Because I don’t really take breaks, I’m writing a three-part series at my other space. Here’s an excerpt:
Generally, you get the idea, but you’re left wondering, “How can we do this better? How can I do this better?”
Yet, when it comes down to it, too many of us are still waiting for someone to hold their hand into their voices, usher them in as the chosen one, or some movie-made accident that puts them in the seat next to a mayor, governor, or president. More and more, though, I’m starting to see the value in building a groundswell for yourself that doesn’t leave those high-ranking officials with much of an option except to know you.
For more, read here. Read. Like. Share. Thanks, guys!
Mary Beth Hertz Clutching Gadgets
Of course this comes from a real situation. Why else would I write it? Only on the Center for Teaching Quality:
Yet, there’s a new type of professional development that’s arisen from connected educators. I’m calling it a third-rail professional development, a hybrid of tech savvy and a healthy dose of networking can make for professional development that neither stagnates nor overbears. The thing with PD right now is that, no matter how creative central offices try to be, teachers still come out of them feeling like they learned nothing of substance when they hoped for at least a nugget of information. Principals want something tangible to come from these meetings, often choosing only a select group of people to attend these things and expecting a boost of some nature from kids.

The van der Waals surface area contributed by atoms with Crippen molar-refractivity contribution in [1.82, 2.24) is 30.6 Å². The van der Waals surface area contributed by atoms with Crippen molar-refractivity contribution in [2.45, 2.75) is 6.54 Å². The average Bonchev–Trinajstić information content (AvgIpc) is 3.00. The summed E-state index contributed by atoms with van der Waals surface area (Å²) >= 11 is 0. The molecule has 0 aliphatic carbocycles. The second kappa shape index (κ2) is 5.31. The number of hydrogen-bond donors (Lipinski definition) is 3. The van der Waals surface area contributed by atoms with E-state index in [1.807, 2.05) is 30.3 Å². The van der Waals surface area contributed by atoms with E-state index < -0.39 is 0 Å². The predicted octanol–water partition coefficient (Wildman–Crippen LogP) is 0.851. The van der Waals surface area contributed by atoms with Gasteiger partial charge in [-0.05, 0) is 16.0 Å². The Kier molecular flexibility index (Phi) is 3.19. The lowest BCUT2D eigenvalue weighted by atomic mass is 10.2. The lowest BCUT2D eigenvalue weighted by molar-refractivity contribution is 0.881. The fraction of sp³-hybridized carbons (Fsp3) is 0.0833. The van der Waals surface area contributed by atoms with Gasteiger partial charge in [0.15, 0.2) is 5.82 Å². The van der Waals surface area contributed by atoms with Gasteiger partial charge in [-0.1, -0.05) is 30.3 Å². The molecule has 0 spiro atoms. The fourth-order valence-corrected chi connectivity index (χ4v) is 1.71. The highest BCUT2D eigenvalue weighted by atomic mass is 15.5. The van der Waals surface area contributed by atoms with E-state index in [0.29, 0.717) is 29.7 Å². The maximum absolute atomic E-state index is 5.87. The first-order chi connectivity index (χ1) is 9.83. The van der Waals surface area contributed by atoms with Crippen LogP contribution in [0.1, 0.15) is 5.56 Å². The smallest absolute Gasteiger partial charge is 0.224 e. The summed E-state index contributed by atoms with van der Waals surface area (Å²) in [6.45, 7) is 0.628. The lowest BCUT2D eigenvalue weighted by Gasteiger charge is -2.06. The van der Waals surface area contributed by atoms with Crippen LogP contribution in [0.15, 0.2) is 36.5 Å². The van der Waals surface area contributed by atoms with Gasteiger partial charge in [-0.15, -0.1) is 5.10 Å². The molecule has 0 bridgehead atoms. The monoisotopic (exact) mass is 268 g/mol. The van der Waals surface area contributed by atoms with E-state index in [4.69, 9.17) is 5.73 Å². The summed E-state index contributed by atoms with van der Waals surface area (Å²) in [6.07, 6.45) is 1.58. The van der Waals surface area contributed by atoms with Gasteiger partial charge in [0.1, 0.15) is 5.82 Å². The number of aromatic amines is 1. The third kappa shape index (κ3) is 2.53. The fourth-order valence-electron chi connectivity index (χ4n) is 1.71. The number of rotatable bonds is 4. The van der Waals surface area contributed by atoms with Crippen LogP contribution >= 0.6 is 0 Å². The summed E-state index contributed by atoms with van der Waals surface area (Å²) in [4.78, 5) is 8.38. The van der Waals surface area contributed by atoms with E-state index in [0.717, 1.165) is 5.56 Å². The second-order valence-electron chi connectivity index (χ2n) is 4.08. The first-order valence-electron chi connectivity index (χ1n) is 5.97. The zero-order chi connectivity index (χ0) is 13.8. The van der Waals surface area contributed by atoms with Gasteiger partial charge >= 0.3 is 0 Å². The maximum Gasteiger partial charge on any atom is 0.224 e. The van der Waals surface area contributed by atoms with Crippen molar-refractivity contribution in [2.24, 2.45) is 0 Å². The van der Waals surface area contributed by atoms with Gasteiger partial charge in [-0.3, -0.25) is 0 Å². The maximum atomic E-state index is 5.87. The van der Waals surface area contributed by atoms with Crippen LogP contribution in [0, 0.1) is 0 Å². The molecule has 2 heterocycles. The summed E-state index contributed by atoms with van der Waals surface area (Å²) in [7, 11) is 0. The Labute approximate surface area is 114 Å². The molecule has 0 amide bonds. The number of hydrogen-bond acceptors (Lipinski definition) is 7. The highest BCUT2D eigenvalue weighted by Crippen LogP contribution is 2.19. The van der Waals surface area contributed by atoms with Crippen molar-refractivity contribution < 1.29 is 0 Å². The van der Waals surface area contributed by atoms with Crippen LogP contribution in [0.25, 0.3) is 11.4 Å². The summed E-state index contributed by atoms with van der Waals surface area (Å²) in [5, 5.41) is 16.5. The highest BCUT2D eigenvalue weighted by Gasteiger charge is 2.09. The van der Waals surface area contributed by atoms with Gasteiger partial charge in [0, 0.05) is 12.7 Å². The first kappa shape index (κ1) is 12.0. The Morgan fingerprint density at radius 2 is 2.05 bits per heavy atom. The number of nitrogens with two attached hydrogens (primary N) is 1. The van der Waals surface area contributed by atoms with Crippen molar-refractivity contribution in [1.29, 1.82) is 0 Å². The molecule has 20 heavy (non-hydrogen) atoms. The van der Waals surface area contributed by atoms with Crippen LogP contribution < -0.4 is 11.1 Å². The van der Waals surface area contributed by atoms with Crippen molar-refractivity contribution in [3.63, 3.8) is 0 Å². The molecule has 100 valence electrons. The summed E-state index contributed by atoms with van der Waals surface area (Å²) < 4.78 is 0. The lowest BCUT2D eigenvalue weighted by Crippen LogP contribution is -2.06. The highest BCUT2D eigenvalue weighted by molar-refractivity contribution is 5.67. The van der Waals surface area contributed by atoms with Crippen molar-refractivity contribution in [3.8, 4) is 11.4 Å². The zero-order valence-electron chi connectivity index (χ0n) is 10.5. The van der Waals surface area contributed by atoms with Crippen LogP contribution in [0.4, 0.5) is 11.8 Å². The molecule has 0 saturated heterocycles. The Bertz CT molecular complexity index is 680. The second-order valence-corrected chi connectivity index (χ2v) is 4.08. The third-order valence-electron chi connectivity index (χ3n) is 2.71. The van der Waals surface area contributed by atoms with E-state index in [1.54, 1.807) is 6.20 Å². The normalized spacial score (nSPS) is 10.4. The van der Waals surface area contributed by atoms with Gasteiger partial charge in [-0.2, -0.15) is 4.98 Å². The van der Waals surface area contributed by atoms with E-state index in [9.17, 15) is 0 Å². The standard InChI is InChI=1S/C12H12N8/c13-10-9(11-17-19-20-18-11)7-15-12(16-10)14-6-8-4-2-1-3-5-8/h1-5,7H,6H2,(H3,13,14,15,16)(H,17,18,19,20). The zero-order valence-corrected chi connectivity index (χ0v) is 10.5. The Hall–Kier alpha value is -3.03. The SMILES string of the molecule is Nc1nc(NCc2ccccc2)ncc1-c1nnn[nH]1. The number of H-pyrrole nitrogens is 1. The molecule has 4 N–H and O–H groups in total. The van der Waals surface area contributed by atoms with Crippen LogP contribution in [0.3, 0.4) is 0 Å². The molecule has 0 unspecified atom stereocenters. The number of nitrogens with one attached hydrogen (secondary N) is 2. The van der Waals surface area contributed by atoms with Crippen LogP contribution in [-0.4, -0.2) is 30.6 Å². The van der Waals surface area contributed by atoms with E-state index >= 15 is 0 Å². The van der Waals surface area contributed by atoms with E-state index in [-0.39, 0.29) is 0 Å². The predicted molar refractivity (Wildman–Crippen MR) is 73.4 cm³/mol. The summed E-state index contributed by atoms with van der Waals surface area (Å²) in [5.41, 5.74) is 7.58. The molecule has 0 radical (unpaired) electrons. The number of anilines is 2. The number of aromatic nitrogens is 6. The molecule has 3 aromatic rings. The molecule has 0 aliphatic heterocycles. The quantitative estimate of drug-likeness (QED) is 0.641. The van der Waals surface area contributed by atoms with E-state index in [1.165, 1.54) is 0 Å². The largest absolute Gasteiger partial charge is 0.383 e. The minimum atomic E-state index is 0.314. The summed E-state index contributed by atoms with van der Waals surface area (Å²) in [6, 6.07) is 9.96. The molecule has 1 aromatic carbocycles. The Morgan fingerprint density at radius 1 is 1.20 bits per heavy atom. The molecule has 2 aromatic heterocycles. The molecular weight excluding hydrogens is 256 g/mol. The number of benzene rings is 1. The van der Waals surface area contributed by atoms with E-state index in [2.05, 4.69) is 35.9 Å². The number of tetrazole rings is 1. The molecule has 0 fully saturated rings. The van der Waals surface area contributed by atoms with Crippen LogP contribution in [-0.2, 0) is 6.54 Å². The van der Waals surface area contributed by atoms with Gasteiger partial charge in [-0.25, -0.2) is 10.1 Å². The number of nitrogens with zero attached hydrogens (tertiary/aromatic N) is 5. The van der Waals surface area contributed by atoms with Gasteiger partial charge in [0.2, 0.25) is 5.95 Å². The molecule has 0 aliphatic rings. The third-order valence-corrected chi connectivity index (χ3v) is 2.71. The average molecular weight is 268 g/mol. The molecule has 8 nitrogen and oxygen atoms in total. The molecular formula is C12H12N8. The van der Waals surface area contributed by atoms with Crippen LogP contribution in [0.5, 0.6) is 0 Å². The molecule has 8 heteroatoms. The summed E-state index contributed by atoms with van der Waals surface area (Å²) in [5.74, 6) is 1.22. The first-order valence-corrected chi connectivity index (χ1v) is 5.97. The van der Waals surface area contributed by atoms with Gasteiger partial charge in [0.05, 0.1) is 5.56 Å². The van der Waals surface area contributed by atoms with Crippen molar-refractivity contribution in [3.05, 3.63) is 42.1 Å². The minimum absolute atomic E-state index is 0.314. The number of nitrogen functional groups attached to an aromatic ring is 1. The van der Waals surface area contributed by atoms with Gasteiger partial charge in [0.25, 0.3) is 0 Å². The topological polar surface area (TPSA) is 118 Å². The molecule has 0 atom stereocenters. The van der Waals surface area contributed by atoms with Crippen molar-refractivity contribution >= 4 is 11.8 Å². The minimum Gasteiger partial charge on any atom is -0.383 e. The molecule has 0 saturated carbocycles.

Read more at The Middle of Teaching and Leading. Comment please. Thanks!
Teacherpreneurs, The Book
First off, happy Labor Day to all. As you can probably tell, I’ve been writing my heart out. I’m surprised by some of the spaces that have asked me to write, too. News on that forthcoming.
In the meantime, I wrote a personal confession about my job as a teacher on my new CTQ spot:
Confession: when they came to my school, I felt a little trepidation. I’d known Barnett and Ann for years through my work on Teaching2030, writing for the org, and now as an honored board member for CTQ. I rarely invite people from my online world into my school because I’ve often trained myself to keep these two worlds separate. Oftentimes, working in NYC feels like you’re not given permission to seek professional aspirations out loud. You’re supposed to keep everything as quiet as possible until you’ve made your move. Those of us who break out to develop platforms outside of school have a hard time navigating our professional aspirations with this type of dynamic in school buildings.
Read, like, and comment at will. Thank you so much for your support.
Also, the book Teacherpreneurs: Innovative Teachers Who Lead But Don’t Leave is out in stores now.